• Throughout the book, Minocha appears empathetic to patients’ needs and frustrations (digestive disorders can be both difficult to diagnose and seemingly impossible to treat), and critical of the for-profit healthcare system.
  • Each chapter begins with a series of key “talking points,” providing structure and making the discussion easier to follow.
  • Additionally, each chapter contains at least a few references, many of them from the past ten years discord app herunterladen. (One Amazon critic of Minocha’s 2008 book on heartburn complained that his references were out of date, but this isn’t the case here.)
  • The cons:

  • The references are recent, but not as abundant as you might think. Nor are there any footnotes, so that the source of a specific claim isn’t always immediately obvious.
  • Minocha tries to address such a breadth of information in one book that it sometimes feels as though certain topics don’t receive adequate attention. For example, the chapter on organic food is just a few pages long, and only addresses a single study. Likewise, the chapter on prebiotics (e.g., fiber) could be longer and more helpful herunterladen. And I’d love to know more about using biofeedback to learn how to manipulate one’s stomach muscles at will!
  • Though he tries to inject some humor and levity into the discussion (“Probiotics: Poop for Thought”), the material here can be very dry. This definitely isn’t a “read in one sitting” kind of book.
  • The side notes are almost impossibly small and hard-to-read. I gave up after the first dozen.
  • Early on and in passing, he mentions melatonin for IBS (presumably inasmuch as it helps to stabilize the sleep cycle), but doesn’t return to the idea on the chapter dedicated to IBS illegalesen von musik. Consequently, I’m unsure whether this might be for me.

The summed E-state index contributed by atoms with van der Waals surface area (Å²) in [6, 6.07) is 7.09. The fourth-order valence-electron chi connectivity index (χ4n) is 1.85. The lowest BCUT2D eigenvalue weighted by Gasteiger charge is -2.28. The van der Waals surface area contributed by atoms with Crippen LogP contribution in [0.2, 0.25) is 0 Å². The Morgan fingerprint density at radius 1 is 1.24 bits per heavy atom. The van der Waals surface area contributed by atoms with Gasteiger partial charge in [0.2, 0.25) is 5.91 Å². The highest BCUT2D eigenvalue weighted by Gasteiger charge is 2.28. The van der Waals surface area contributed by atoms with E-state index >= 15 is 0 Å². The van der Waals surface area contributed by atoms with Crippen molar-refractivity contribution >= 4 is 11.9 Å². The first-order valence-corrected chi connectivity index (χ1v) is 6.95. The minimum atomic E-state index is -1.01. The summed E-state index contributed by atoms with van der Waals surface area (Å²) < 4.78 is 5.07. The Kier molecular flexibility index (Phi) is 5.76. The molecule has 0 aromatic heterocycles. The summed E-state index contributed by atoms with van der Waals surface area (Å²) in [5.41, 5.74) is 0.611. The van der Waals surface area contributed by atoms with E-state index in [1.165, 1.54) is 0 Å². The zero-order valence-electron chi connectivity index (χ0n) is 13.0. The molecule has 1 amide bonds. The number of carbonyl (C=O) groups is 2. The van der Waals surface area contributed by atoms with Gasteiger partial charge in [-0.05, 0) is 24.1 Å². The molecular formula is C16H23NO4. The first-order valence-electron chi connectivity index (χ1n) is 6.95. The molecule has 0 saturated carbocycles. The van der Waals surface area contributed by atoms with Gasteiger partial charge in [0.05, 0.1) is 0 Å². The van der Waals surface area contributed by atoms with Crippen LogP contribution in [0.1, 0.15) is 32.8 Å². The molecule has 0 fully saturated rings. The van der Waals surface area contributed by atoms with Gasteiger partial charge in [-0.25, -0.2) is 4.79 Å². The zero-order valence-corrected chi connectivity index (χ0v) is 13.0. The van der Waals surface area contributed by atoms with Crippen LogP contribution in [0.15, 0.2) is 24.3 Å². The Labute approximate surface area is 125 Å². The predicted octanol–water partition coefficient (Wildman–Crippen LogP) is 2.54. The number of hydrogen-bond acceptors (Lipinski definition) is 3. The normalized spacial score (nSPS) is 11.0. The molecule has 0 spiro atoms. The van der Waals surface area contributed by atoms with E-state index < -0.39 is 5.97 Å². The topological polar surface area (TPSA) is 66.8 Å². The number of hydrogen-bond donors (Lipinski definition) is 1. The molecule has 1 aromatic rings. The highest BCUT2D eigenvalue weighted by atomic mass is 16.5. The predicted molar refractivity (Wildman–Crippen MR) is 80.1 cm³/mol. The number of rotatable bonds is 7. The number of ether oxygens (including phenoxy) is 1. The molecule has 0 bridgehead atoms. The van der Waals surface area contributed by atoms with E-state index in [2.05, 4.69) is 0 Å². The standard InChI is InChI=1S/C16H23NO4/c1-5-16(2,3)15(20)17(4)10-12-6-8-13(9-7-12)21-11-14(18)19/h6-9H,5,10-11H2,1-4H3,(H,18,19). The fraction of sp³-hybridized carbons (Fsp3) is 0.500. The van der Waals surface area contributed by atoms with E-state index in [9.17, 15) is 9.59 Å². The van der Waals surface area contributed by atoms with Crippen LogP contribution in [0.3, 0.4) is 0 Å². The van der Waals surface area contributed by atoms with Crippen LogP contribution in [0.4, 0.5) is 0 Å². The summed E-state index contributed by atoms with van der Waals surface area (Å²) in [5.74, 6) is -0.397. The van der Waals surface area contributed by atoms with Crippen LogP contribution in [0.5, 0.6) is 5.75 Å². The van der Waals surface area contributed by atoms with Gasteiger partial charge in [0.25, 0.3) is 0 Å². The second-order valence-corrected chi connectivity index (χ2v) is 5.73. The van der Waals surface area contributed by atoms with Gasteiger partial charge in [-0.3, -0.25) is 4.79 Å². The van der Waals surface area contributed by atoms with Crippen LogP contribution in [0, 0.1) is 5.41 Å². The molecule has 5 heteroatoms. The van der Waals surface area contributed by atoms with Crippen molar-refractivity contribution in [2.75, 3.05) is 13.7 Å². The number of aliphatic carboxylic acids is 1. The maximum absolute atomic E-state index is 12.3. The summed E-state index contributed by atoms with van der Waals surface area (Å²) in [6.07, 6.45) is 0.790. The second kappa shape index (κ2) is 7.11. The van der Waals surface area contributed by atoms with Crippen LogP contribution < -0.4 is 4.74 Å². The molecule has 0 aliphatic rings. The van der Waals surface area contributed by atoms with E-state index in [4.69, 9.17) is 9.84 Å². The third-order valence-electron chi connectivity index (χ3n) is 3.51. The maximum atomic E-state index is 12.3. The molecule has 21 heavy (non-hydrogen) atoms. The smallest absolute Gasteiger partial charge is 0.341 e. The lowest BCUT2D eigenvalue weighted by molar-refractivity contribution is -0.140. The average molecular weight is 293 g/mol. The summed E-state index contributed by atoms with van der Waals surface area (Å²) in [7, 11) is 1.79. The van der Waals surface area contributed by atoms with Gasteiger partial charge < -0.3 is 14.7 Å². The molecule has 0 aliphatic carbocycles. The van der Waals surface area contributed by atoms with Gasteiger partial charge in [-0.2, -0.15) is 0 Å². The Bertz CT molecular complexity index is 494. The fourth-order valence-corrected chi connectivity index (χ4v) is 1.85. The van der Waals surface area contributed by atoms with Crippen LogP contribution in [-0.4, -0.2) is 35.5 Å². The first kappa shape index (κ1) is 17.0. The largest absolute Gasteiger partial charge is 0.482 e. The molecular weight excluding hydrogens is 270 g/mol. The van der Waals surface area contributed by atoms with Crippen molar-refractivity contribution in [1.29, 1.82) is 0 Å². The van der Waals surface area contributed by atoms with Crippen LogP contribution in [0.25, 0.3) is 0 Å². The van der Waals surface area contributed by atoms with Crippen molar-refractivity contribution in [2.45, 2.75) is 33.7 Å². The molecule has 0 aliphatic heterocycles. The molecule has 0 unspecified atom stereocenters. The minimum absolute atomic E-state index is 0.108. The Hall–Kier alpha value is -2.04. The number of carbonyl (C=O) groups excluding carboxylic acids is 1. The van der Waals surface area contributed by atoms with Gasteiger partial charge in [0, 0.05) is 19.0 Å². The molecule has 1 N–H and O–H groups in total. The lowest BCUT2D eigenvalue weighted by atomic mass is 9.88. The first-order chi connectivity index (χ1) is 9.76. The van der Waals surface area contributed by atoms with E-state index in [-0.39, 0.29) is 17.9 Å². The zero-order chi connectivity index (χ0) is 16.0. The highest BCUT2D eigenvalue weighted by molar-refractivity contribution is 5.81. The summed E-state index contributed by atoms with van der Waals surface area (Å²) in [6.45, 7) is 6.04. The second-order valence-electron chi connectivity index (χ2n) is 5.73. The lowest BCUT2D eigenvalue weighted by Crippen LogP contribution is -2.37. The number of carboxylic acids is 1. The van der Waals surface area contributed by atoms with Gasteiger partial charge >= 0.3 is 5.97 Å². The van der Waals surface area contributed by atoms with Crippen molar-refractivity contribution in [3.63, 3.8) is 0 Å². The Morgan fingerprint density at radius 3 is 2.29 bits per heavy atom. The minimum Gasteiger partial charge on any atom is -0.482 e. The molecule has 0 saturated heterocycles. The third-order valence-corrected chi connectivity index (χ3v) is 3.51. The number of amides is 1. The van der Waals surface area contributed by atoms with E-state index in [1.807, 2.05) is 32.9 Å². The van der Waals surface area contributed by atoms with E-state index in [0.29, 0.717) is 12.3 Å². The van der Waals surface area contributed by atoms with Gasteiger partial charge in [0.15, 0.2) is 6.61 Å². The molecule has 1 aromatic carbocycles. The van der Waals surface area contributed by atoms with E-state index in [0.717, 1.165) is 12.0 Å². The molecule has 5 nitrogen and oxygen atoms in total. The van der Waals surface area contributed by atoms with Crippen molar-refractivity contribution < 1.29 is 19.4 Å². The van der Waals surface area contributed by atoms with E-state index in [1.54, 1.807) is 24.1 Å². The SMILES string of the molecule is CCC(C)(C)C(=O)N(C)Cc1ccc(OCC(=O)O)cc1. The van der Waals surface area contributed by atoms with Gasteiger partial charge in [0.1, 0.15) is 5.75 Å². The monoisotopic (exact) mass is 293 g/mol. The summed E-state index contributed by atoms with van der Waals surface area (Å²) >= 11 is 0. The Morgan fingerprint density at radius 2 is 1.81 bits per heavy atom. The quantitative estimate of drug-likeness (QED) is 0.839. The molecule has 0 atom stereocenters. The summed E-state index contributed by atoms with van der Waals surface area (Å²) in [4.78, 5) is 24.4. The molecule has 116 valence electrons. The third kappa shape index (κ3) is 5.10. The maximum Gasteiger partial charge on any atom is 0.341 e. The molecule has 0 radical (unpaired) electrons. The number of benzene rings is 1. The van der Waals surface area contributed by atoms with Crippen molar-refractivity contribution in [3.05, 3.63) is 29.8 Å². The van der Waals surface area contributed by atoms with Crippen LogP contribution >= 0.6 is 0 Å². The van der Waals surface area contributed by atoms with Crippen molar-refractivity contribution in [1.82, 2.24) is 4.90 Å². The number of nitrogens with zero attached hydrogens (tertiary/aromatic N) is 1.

• While Minocha is supportive of vegetarian and vegan diets, he confuses much of the terminology. For example, he states that some vegans choose to forgo honey. Honey is an animal product; by definition, vegans do not consume animal products. Therefor, vegans don’t eat honey. He also employs the rather laughable term “semi-vegetarian.” (We already have a word for people who consume meat, eggs, milk, and plant foods: omnivores zoom.us herunterladen! Sorry if it’s not trendy enough for you.) Finally, he acknowledges a difference between vegans who omit animal products from their diet vs. vegans who eschew animal products altogether, without employing the proper terms for each (dietary vs. ethical vegans).
  • Similarly, the author is critical of milk (more specifically, the lifelong consumption of milk meant for the babies of another species), but doesn’t go so far as to advocate a vegan diet. Nor does he delve into the many nondairy milk (and yogurt!) products available, or the possible health benefits of choosing these over their non-vegan counterparts avira antivir kostenlosen.
  • Overall, Dr. M’s Seven-X Plan for Digestive Health is a solid resource for those looking to learn more about the digestive system and digestive disorders. If there’s a specific disorder you’re especially interested in, this book probably won’t be your final destination – but as far as a starting point goes, it’s relatively well-researched and informative. 3.5 stars, rounded up to 4 on Amazon.

    (This review is also available on Amazon, Library Thing, and Goodreads herunterladen. Please click through and vote it helpful if you’re so inclined!)